Mariners' Kyle Seager overcame open-heart surgery as infant
Infielder reached out to a young fan last month with the same condition, Ventricular Septal Defect (VSD).
Seattle Times staff reporter
Red Sox @ Mariners, 7:10 p.m., ROOT Sports
Kyle Seager didn't plan on opening up to a complete stranger about a part of his life he'd kept largely to himself.
The Mariners third baseman once wore T-shirts to the beach to hide the scar from the open heart surgery he'd had as a 5-month-old infant. He rarely volunteered information on it other than at checkups or when undergoing medical tests.
But last month, while Seager was warming up before a game for Seattle's Class AA affiliate in Jackson, Tenn., he couldn't keep quiet any longer. A stadium announcement told fans that an 11-year-old boy throwing out the ceremonial first pitch had a congenital heart problem known as Ventricular Septal Defect (VSD).
Seager knows all about VSD — a hole in the wall that separates the right and left ventricles of the heart. He'd been living with it his entire life. It's why he'd had surgery. And he knew right away what he had to do next.
"It was crazy because I was out there running my sprints and I could hear this thing on the speaker describing what he'd been through," Seager said. "He'd had the exact same surgery I did, was going through the exact same stuff." Seager had one thought: "I've got to go over there and say something."
William Witherspoon had just thrown out the first pitch when Seager jogged up to him.
"I got to talk to him for a little bit," said Seager, promoted to the majors twice since July only weeks after hitting .312 in AA. "We exchanged email addresses. It was crazy, somebody going through the exact same surgery. All the stuff he talks about that he has to do, all the doctors and everything and what they've said, it was exactly the same as what I did. I kind of just told him to keep his head up."
Seager didn't have anyone do that for him while growing up in North Carolina.
Doctors warned he couldn't play contact sports like football, so Seager stuck to baseball and soccer. Only as a teen was Seager told there was little risk the surgically repaired hole could be damaged by on-field trauma.
By then, Seager was in love with baseball and didn't want to change sports. Things are different with the boy.
"William just loves to play any kind of sport," the boy's mother, Season Witherspoon, said by phone from Tennessee of her football- and basketball-playing son, entering seventh grade. "He's so determined to play professional sports, but I'll tell you what, I think he'd do anything just to play in high school. He'd never met a professional athlete before and to have one come up to him and tell him he can do these things, it just meant the world to him."
Meeting Seager was the last thing young William expected when he went to the AA ballpark as part of an annual "Night of Heart" event held in conjunction with the American Heart Association.
He remembers what Seager first said: "I have the same heart problem as you."
"He told me I could do anything I wanted to with sports and not to let anybody tell me anything different," William Witherspoon recalled.
Seager's mother, Jody, was surprised Kyle opened up to a stranger.
"Kyle just never talks about it with anyone," she said. "So when I heard that he'd walked up to that little boy, I was just shocked. All through his life, it was something he had to deal with. But it was never something he talked about or wanted people to know about unless they had to."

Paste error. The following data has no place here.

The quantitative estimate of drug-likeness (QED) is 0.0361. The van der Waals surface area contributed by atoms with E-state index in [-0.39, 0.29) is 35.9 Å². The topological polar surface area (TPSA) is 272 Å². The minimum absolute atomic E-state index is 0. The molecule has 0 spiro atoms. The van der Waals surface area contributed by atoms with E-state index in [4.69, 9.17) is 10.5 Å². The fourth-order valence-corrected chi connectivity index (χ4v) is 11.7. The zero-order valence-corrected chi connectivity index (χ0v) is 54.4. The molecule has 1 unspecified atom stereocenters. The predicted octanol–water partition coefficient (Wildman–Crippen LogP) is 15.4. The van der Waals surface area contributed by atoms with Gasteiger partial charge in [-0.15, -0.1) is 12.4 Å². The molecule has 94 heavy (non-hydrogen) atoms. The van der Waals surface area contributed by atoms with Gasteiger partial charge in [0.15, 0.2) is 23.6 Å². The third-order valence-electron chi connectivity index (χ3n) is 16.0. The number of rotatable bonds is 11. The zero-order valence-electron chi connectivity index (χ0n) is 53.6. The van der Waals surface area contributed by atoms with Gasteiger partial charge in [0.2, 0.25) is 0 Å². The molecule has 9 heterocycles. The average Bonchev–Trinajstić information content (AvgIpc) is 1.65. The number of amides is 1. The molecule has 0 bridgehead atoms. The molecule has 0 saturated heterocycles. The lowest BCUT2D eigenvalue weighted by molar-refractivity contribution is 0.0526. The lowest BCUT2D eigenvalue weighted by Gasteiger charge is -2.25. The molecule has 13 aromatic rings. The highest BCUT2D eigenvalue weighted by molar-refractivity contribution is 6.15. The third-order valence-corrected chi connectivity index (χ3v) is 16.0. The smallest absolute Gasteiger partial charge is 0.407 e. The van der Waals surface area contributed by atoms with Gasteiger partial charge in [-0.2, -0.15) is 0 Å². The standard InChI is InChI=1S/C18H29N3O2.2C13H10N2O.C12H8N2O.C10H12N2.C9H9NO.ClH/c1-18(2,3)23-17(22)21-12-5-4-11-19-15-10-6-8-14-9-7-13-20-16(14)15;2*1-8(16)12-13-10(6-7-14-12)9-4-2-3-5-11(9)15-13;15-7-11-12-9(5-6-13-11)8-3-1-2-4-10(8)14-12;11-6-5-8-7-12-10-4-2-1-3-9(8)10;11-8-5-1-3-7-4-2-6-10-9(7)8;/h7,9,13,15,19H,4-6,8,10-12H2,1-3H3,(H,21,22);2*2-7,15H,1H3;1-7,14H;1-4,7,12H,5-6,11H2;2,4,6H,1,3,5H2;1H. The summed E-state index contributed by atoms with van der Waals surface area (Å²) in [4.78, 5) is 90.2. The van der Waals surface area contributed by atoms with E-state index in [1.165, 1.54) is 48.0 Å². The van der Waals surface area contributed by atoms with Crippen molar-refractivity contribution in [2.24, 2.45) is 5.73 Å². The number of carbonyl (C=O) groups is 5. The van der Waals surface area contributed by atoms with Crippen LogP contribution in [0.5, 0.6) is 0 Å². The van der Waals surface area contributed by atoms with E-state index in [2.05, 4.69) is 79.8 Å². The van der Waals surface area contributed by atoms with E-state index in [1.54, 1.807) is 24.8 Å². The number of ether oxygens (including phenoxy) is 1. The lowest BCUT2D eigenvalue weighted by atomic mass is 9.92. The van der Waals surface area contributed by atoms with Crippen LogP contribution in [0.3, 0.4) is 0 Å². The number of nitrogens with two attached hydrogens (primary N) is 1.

Kyle was diagnosed with VSD when he was 2 weeks old, and doctors wanted to operate weeks later, his mother said. But they put it off for months because Kyle wasn't yet big enough.
The Seagers drove for 8 ½ hours to Birmingham, Ala., for the operation to seal the hole with a Gore-Tex patch. A second surgery cauterized some unexpected bleeding.
Jody watched her son closely for blue lips or other danger signs when he began playing non-contact sports.
Kyle Seager loved baseball from a young age, just like his college-playing dad, Jeff, and excelled at soccer, making an all-state Olympic development squad at age 12.
"He started playing so young and all that running they do just built his heart up strong," his mother said. "He'd go on the treadmill and he'd be above average."
Still, Seager was forced to constantly prove his heart wasn't a problem. At the University of North Carolina, he underwent tests every year, even though alum Brian Roberts, now a Baltimore Orioles infielder, had gone through something similar.
"Just to be sure," Seager said. "But there was never any problem."
The Mariners drafted Seager in the third round in 2009, then flew him to Seattle to sign his contract. But worried about what Seager called "a little heart murmur" he'd dealt with for years as a side issue, the team held off and flew him to Arizona.
"I was put on a machine and did a whole bunch of testing," Seager said. "Everything was fine, but it was just a big ordeal."
Seager admits he was "very self-conscious" about his scar growing up. Later, he'd simply say, "I had open heart surgery as a baby" when people asked. They'd usually leave it at that.
"I don't feel like I have to talk about it," he said. "It would be different if I had it when I was 12. But this has always been with me. I just accept it."
The team had doctors examine Seager before spring training. He figures that will continue the rest of his career, and the results will keep being normal.
"It's never stopped me from doing what I want to do and that's the important thing," he said.
Which is why Kyle Seager approached William Witherspoon before a game last month.
"That's what I wanted to let him know on the field that day," Seager said. "That you can still do anything you want to do."
Geoff Baker: 206-464-8286 or email@example.com
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